In an early scene, Pam and her son Banker are discussing things she can’t do anymore. Banker is driving while recording the conversation and asks whether Pam remembers her own mother’s loss of memory. Pam answers, “She had Alzheimer’s and I don’t.” Banker responds, “Didn’t the doctor say that you did have early-onset Alzheimer’s?” Pam snaps, “Careful!” and they continue in awkward silence. Pam’s friend Jane recalls this period: “She would call it her ‘memory issues,’ but then would say, ‘Please don’t tell anyone.’ And I didn’t.” Indeed, Pam would often ask the few friends and family members she did inform to keep her diagnosis a secret “because people worry . . . about catching it.” Eventually Pam does tell her close friends, and we watch them do their best to help and to stay close to a beloved friend while slowly losing her.
The Genius of Marian offers special insight into how, for Pam and her family, the struggle is not only to cope with the physical realities of Alzheimer’s, but also not to let the disease psychologically overwhelm them. They know Alzheimer’s ultimately will take Pam, but they won’t let the disease define their memories of her or of the ways they have been blessed by her presence. White’s film, like his mother’s book, is about an amazing woman. She, too, cannot be forgotten.
In a poignant moment, Pam sums up who she is in a soliloquy for the camera. “I live for my family and my children,” she says. “And one little glitch is that I have developed Alzheimer’s, and initially I was quite distressed and upset about it, but it doesn’t really matter, it doesn’t really change anything. So I don’t feel sad and I don’t feel regret. I feel blessed that I have this wonderful family and a husband who is extraordinarily wonderful. I just feel like maybe the way my mother did when she was dying. It just was the way it was. And remembering, keeping, cherishing all the times I had with friends and family . . . it’s all good. No regrets.”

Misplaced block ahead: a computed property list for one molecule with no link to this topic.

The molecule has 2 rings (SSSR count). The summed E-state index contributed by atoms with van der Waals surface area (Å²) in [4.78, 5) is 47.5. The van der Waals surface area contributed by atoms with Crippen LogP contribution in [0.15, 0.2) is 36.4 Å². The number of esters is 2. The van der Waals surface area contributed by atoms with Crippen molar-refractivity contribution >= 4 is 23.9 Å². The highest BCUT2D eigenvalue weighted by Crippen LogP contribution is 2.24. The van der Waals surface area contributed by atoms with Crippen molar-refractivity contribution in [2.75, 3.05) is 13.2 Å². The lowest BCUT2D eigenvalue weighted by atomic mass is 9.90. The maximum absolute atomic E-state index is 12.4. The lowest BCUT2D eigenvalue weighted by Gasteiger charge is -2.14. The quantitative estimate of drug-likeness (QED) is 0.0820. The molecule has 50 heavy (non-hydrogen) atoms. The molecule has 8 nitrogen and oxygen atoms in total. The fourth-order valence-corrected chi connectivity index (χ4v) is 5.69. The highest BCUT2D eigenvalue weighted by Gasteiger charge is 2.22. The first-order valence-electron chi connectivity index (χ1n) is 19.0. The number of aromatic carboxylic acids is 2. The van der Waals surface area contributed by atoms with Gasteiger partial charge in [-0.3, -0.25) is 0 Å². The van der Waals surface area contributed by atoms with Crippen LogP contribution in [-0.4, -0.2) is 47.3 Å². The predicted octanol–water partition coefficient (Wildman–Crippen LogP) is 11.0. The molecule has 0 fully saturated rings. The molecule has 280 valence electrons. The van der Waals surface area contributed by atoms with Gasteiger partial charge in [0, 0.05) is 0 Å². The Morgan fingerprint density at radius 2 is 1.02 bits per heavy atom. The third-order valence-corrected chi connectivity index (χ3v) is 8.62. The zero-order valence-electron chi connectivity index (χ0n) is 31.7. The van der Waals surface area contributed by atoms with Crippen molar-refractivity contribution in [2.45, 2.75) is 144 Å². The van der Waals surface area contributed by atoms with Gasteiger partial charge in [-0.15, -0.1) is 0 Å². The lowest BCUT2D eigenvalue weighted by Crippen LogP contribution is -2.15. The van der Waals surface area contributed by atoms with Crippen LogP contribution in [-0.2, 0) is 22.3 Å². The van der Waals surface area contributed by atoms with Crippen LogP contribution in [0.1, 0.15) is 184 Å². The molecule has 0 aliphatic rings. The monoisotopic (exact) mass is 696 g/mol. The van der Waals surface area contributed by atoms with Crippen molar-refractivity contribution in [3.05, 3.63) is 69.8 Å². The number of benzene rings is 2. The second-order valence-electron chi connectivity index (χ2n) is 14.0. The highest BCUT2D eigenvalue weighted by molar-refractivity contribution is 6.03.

“I have been making documentary films for more than a decade, and each project has been deeply important to me in its own way,” says director Banker White. “The Genius of Marian is the most personal and challenging project I have ever undertaken. I approached this film both as a loving son and as a patient observer.
“On the surface, the film is about my family’s effort to come to terms with the changes Alzheimer’s disease brings. But it is also a meditation on the meaning of family, the power of art and the beautiful and painful ways we cope with illness and loss. The last few years have been a roller coaster of emotions, filled with frustration, sadness, joy and celebration.
“I grew up feeling like my mom could do it all—and often, she did. She worked full-time while raising my siblings and me, maintained deep friendships and dedicated herself to helping others, both in her personal life and in her career as a therapist. The spirit of my mother’s book project was my point of departure—the deep desire to memorialize someone we love and to connect with the difficult and complex emotions that surround losing them. My goal is to create a film that finds light and beauty in a place often shrouded in shame and confusion.”
“The Genius of Marian is a reminder that we don’t often talk about the really important things until we’re in the middle of a tragedy,” says Anna Fitch, co-director and Banker’s wife, “but you don’t have to wait. Alzheimer’s give you the unique gift of time with someone you know you are going to lose. I hope our film will inspire people to connect on an intimate level with everyone they love.”
The Genius of Marian is a co-production of WeOwnTV and Impact Partners in association with American Documentary | POV.
About the Filmmakers:
Banker White, Director/Cinematographer
Banker White is a multi-disciplinary artist based in San Francisco. His projects have been supported by the Sundance Documentary Fund, the National Endowment for the Arts, Creative Capital, the Tribeca Film Institute, Impact Partners, the LEF Foundation, the BRITDOC Foundation, the Catapult Film Fund, The Fledgling Fund, Cal Humanities and the Pacific Pioneer Fund. He is the director/producer of the documentary Sierra Leone’s Refugee All Stars (POV 2007), which tells the remarkable story of a group of six Sierra Leonean musicians. The film was nominated by the IDA for best feature in 2006; won grand jury awards at AFI Fest, the Full Frame Film Festival and the Human Rights Watch Film Festival; and earned audience awards at SXSW and the Miami International Film Festival. It was broadcast on POV in North America, HBO Latin America and NHK in Japan, among others. Banker also founded WeOwnTV, a collaborative filmmaking and storytelling project based in Freetown, Sierra Leone. He lives in San Francisco with his wife, Anna Fitch, and daughter, Dylan. Banker received a bachelor of arts degree from Middlebury College in 1995 and a master’s degree from the California College of the Arts in 2000.